Martti Koskenniemi

Martti Koskenniemi (born 1953), Centennial Professor at LSE.

His other assignments include Academy Professor at the University of Helsinki and Director of the Erik Castrén Institute of International Law and Human Rights. He was a member of the Finnish diplomatic service in 1978-1994 and of the International Law Commission (UN) in 2002-2006. He has held visiting professorships in, among other places, New York University, Columbia University, University of Cambridge, University of Sao Paulo, University of Toronto, University of Utrecht and the Universities of Paris I, II, X and XVI. His has a doctorate h.c. from the Universities of Uppsala and Frankfurt. His main publications include From Apology to Utopia; The Structure of International Legal Argument (1989/2005), The Gentle Civilizer of Nations: The Rise and Fall of International Law 1870-1960 (2001) and The Politics of International Law (2011).


Research Interests

Martti Koskenniemi is currently working on a history of international legal thought from the late medieval period to the 19th century.


The Politics of International Law (Oxford, Hart 2011)

Today international law is everywhere. Wars are fought and opposed in its name. It is invoked to claim rights and to challenge them, to indict or support political leaders, to distribute resources and to expand or limit the powers of domestic and international institutions. International law is part of the way political (and economic) power is used, critiqued, and sometimes limited. Despite its claim for neutrality and impartiality, it is implicit in what is just, as well as what is unjust in the world. To understand its operation requires shedding its ideological spell and examining it with a cold eye. Who are its winners, and who are its losers? How - if at all - can it be used to make a better or a less unjust world? In this collection of essays Professor Martti Koskenniemi, a well-known practitioner and a leading theorist and historian of international law, examines the recent debates on humanitarian intervention, collective security, protection of human rights and the 'fight against impunity' and reflects on the use of the professional techniques of international law to intervene politically. The essays both illustrate and expand his influential theory of the role of international law in international politics. The book is prefaced with an introduction by Professor Emmanuelle Jouannet (Sorbonne Law School), which locates the texts in the overall thought and work of Martti Koskenniemi.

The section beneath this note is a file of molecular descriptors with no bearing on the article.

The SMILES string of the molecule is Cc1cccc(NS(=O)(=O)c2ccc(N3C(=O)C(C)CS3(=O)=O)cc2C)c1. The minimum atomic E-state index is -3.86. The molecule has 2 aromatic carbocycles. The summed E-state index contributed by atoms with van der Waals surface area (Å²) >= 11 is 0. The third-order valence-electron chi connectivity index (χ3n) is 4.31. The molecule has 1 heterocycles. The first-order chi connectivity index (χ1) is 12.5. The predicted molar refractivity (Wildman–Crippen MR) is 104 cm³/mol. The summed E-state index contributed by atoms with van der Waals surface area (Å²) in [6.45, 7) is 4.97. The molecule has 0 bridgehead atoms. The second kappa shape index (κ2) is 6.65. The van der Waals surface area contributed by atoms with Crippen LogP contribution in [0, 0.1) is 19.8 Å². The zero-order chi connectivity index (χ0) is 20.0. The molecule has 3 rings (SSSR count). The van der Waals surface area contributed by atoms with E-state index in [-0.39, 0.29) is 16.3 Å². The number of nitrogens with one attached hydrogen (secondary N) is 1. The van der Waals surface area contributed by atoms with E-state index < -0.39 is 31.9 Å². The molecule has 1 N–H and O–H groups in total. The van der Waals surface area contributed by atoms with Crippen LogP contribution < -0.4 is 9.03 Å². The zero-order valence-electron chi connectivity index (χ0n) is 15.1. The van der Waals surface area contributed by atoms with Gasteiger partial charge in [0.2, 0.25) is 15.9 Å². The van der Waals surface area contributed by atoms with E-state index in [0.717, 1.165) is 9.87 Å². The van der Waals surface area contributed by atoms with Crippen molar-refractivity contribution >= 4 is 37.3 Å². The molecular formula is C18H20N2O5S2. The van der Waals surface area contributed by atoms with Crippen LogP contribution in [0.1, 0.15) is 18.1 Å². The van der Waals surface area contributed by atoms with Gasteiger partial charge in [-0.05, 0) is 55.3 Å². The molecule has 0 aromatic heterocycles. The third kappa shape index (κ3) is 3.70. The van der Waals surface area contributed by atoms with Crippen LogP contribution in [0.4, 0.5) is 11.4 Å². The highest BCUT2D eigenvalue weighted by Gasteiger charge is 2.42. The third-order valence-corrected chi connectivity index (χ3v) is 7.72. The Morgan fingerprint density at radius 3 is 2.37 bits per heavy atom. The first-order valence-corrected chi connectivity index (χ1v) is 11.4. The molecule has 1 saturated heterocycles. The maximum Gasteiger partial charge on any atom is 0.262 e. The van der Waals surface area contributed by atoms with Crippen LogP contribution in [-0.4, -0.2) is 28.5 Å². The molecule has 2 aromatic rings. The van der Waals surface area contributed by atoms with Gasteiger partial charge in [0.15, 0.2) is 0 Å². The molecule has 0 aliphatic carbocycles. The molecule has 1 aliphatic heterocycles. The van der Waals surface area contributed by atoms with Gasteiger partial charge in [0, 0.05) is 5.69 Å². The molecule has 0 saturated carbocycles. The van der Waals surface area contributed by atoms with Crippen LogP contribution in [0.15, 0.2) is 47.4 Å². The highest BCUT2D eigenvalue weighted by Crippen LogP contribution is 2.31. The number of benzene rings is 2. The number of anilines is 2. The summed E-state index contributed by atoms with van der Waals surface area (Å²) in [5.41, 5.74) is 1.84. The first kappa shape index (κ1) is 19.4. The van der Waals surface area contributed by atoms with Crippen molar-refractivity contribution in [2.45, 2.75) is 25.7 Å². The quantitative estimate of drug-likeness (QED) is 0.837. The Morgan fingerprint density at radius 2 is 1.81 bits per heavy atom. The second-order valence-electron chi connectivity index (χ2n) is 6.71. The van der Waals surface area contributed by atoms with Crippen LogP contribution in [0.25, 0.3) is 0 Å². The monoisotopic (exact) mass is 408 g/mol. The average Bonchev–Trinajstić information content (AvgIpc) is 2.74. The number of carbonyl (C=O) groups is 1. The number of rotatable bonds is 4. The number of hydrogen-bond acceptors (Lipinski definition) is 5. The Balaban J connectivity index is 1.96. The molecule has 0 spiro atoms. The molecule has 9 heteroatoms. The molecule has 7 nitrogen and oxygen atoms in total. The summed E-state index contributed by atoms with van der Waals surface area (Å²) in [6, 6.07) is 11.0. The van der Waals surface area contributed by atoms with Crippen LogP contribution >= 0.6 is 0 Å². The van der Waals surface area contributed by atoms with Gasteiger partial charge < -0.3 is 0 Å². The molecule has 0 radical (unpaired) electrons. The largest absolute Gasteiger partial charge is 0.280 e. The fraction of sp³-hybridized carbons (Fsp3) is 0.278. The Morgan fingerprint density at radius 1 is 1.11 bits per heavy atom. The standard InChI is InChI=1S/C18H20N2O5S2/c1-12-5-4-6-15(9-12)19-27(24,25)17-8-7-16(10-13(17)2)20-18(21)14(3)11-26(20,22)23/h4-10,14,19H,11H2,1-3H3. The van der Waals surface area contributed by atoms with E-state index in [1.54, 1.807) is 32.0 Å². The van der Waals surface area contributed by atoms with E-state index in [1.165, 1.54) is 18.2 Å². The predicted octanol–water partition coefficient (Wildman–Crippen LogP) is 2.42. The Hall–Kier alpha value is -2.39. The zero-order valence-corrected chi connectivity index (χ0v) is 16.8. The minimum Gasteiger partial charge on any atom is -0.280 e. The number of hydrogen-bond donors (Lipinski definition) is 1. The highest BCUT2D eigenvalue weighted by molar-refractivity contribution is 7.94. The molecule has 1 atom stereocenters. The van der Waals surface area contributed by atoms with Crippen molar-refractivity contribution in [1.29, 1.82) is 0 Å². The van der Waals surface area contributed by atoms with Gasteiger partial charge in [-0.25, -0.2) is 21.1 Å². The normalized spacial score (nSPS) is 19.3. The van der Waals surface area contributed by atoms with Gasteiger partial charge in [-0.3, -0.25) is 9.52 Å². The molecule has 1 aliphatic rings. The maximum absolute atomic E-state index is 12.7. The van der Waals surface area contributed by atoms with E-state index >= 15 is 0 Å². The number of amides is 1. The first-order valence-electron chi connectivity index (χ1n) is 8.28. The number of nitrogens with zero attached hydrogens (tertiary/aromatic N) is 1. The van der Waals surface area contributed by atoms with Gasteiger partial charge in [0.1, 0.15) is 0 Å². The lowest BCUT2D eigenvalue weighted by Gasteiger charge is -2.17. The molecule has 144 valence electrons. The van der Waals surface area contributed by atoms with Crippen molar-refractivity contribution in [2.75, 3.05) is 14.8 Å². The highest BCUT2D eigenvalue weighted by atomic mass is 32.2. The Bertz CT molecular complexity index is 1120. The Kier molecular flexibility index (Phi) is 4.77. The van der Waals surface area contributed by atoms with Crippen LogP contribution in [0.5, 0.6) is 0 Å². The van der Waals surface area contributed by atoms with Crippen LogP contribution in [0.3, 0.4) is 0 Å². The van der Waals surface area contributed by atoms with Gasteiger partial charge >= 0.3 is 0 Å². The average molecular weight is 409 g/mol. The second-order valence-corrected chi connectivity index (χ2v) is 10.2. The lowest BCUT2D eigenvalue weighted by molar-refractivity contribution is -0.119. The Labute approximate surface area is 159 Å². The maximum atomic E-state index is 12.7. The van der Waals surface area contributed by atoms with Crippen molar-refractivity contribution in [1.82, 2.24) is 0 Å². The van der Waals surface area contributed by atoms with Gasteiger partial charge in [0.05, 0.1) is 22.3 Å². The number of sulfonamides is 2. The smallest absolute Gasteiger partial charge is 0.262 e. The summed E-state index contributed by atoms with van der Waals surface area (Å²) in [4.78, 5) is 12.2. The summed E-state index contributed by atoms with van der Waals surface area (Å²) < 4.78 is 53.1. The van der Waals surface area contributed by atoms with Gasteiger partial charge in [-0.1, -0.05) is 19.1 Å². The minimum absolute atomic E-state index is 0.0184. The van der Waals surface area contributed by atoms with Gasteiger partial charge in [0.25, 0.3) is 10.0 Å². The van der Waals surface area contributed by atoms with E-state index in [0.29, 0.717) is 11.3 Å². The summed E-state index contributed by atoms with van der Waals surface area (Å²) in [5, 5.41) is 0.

The Cambridge Companion to International Law, co-edited with James Crawford (Cambridge, 2011)

This intellectually rigorous introduction to international law encourages readers to engage with multiple aspects of the topic: as 'law' directing and shaping its subjects; as a technique for governing the world of states and beyond statehood; and as a framework within which several critical and constructivist projects are articulated. The articles situate international law in its historical and ideological context and examine core concepts such as sovereignty, jurisdiction and the state. Attention is also given to its operation within international institutions and in dispute settlement, and a separate section is devoted to international law's 'projects': protecting human rights, eradicating poverty, the conservation of resources, the regulation of international trade and investment and the establishment of international order. The diverse group of contributors draws from disciplinary orientations ranging from positivism to postmodernism to ensure that this book is informed theoretically and politically, as well as grounded in practice.

Selected articles / chapters in books

“La fragmentation du droit international” (with Anne-Charlotte Martineau), in Monique David-Ménard (réd), Chaos (Paris, Hermann, 2013), 51-74;  


“The Public Law of Europe: Reflections on a French 18th Century Debate”, in Helena Lindemann et al (eds), Erzählungen vom Konstitutionalismus (Baden-Baden, Nomos 2012), 43-73;


“Law, Teleology and International Relations: An Essay in Counter-disciplinarity”, 26 International Relations (2012),  3-34;


 “A History of International Law Histories”, in Bardo Fassbender & Anne Peters (eds.), The Oxford Handbook of the History of International Law (Oxford University Press 2012),  943-971;


 “Ius Gentium and the Birth of Modernity”, in Luigi Nuzzo & Milos Vec, Constructing International Law: The Birth of a Discipline (Frankfurt, Klostermann 2012),  3-24;